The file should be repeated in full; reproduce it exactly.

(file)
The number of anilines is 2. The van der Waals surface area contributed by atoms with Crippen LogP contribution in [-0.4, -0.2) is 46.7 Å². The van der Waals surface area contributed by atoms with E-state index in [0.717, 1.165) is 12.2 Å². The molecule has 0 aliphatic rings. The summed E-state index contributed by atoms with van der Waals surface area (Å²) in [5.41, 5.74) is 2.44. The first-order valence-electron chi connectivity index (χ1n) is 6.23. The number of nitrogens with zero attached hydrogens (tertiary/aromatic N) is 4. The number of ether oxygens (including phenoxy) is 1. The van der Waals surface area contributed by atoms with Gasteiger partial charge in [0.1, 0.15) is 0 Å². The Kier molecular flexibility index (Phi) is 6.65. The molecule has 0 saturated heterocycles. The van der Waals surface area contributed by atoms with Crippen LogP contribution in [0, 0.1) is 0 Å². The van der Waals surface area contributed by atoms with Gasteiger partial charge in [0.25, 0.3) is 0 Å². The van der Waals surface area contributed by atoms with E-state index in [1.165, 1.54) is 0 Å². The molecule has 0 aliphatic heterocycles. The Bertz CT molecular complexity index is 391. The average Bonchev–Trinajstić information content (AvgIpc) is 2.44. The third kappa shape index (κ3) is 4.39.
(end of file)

The number of anilines is 2. The van der Waals surface area contributed by atoms with Crippen LogP contribution in [-0.4, -0.2) is 46.7 Å². The van der Waals surface area contributed by atoms with E-state index in [0.717, 1.165) is 12.2 Å². The molecule has 0 aliphatic rings. The summed E-state index contributed by atoms with van der Waals surface area (Å²) in [5.41, 5.74) is 2.44. The first-order valence-electron chi connectivity index (χ1n) is 6.23. The number of nitrogens with zero attached hydrogens (tertiary/aromatic N) is 4. The number of ether oxygens (including phenoxy) is 1. The van der Waals surface area contributed by atoms with Gasteiger partial charge in [0.1, 0.15) is 0 Å². The Kier molecular flexibility index (Phi) is 6.65. The molecule has 0 saturated heterocycles. The van der Waals surface area contributed by atoms with Crippen LogP contribution in [0, 0.1) is 0 Å². The van der Waals surface area contributed by atoms with Gasteiger partial charge in [0.25, 0.3) is 0 Å². The van der Waals surface area contributed by atoms with E-state index in [1.165, 1.54) is 0 Å². The molecule has 0 aliphatic heterocycles. The Bertz CT molecular complexity index is 391. The average Bonchev–Trinajstić information content (AvgIpc) is 2.44. The third kappa shape index (κ3) is 4.39.